Illustration by Allegra Lockstadt.

Illustration by Allegra Lockstadt.

Spring is here, I promise you. I swear. Every year I forget that spring comes again. And every year I forget that I can go outside again. This column is a shoutout to everyone who got into a Wikipedia spiral before even getting out of bed. And it’s for my homies who went through every Instagram photo of someone they’ve never met (before even saying hello to a real person). Ditch the device! Ditch the device! Here are my favorite things to do, unplugged:

Write a play. I mean, why not?! Write a short, one-act play about something that makes you happy. And the best part of it all? You have a play on hand that you can put on with your friends. When I was in high school, I wrote a play called Edna, the tale of a matchmaker who was trying to find love. I thought it would never see the light of day, but my school put on a play festival, and we got to bring Edna to life.

Recreate a famous photo. What’s better than a photo of someone you admire? The same photo, except you or your friends are in it! Jk, the original is king, but an homage is a close second. Find an iconic portrait, one that moves you, and find a way to make it your own. I recently photographed Amy Rose in a re-creation of a Truman Capote photo. It didn’t come out exact, but we gave it our own flair!

Find an open mic and talk into that mic! This one takes some guts, but can feel so rewarding. Open mics abound in cities, but can be a little harder to find in small towns, so ask around! A lot of coffee shops host them for people to share their work. Tell an interesting or funny story, sing a song you wrote, read a poem, tell jokes, or just say whatever you want! Performing can be scary, but getting a reaction from another human being based on something you said or did feels reaffirming, like, Yes! Something I did has affected someone else! I exist!

Read a biography of someone who interests you. For my Wikipedia-heads out there: Wikipedia can be great, but biographies are where it’s at for detail and, most important, truth. Get an in-depth look at one person’s entire life, their work, their impact, the things they said, the people they loved, all woven together with one author’s particular way of telling a story. Dedicate time to learn about the people you admire—they dedicated time to be an inspiration! I recently finished a book about Theodore Roosevelt, who isn’t someone that I particularly adored, but I was so intrigued by the way he bulldozed politics and didn’t seem to care. And now I know everything there ever is about him and if someone says something wrong, I can correct them snobbishly. Check please!!!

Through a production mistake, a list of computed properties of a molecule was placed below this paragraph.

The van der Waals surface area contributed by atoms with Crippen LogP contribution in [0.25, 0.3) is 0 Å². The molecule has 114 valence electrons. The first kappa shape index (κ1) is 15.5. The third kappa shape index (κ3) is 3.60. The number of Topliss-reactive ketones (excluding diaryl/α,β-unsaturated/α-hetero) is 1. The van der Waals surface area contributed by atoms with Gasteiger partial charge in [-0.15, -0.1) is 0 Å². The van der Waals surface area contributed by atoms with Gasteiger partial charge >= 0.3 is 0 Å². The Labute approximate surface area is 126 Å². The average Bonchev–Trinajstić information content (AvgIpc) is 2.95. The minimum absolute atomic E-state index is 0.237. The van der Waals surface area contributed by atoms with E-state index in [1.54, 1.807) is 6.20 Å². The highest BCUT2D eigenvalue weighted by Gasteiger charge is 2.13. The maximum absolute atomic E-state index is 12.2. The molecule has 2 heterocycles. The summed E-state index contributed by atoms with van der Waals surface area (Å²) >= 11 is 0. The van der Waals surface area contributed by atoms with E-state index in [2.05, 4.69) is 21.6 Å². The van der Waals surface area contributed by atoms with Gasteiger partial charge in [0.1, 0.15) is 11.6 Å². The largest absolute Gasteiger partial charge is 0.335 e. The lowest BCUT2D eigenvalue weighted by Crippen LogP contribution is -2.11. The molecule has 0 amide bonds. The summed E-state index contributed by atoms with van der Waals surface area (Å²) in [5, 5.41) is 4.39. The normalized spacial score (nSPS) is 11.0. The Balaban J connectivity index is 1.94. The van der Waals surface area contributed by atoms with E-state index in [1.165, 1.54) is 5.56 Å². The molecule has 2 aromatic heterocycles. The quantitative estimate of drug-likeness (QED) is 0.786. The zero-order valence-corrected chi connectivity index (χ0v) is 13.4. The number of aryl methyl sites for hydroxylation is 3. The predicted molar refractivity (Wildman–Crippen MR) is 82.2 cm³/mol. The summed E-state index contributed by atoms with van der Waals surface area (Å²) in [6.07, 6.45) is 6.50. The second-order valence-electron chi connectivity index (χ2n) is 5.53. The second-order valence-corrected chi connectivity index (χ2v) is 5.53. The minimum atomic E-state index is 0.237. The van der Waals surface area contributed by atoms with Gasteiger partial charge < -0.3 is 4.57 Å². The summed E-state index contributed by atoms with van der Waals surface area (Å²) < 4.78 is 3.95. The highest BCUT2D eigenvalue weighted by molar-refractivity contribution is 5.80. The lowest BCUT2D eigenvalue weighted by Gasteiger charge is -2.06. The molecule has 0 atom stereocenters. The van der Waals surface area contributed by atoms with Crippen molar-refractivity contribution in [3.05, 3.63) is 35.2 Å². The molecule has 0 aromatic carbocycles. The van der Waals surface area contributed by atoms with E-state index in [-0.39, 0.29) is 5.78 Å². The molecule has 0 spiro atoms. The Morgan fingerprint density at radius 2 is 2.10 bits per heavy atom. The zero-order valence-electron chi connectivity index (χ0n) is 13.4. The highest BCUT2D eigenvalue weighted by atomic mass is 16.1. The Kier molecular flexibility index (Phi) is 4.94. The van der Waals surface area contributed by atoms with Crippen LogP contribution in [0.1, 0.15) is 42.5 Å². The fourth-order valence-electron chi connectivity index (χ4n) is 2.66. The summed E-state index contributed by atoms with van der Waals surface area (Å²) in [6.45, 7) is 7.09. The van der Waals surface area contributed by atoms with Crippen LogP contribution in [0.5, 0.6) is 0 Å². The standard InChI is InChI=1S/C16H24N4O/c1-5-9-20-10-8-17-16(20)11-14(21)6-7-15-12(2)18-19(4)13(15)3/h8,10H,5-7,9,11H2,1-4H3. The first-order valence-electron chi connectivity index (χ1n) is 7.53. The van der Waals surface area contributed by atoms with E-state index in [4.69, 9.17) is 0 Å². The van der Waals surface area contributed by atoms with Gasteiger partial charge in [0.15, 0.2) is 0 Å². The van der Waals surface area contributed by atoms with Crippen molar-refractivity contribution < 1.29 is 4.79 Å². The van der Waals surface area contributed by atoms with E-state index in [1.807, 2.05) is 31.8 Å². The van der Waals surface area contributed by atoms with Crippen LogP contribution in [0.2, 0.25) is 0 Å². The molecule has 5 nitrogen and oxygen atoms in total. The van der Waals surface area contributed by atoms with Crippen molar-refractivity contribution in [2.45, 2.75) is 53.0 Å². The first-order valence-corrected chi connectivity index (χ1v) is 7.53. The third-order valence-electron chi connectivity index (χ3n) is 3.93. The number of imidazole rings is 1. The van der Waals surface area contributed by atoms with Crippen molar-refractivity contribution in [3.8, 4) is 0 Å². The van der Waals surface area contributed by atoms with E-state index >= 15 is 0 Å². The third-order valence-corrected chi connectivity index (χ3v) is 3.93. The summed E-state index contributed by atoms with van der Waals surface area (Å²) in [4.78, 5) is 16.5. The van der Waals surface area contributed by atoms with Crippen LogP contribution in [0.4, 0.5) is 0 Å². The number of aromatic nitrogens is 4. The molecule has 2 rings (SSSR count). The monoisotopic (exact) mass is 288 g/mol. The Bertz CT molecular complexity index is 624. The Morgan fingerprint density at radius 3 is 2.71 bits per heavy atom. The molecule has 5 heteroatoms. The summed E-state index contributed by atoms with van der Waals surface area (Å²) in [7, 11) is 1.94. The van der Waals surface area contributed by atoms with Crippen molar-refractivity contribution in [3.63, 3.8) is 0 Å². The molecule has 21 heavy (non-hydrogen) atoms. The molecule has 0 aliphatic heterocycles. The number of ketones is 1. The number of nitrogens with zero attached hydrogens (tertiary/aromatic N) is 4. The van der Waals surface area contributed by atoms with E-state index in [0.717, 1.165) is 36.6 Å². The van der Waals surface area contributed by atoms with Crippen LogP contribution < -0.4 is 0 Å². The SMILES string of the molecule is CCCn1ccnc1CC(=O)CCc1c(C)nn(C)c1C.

Collect old, thrifted photos of strangers. At many thrift stores, there’s a giant tub of old photos that were brought in from estates when people passed away. They are usually family photos, but they really tell a story about people you never knew and never will know. Invent stories around the photos, or find ones that you think are unique. This is one of my favorite things to do. I have an entire collection of photos that I’ve bought from thrift stores, ones that were probably just family photos that no one thought much about, but I find fascinatingly beautiful. Photos of children that have long since grown up, lovers that probably broke up, groups of friends smiling and waving, photos with scribbles on the back: “Benny’s first walk,” or “Me and the fellas.” They feel so personal to me, like they are my memories, even though, of course, they are not.

Make an old piece of clothing new to you! Bored with an old T-shirt? Have a piece of clothing you love but it has a stain? Use your old wardrobe to create a new one! Sew things together, put patches on, or even paint directly on them! I used to love to “destroy” pairs of jeans that already had holes in them. I would bleach them, draw on the pockets with a Sharpie, sew up the holes with bright embroidery thread, and sew little patches on them. One of my favorite projects was making a skirt out of five T-shirts that I loved but all had stains or rips. I didn’t want to get rid of them, so I cut out my favorite parts, sewed them together, and wore them all at once as a skirt. It was a little ill-fitting, but I never cared. I still have it and wear it! ♦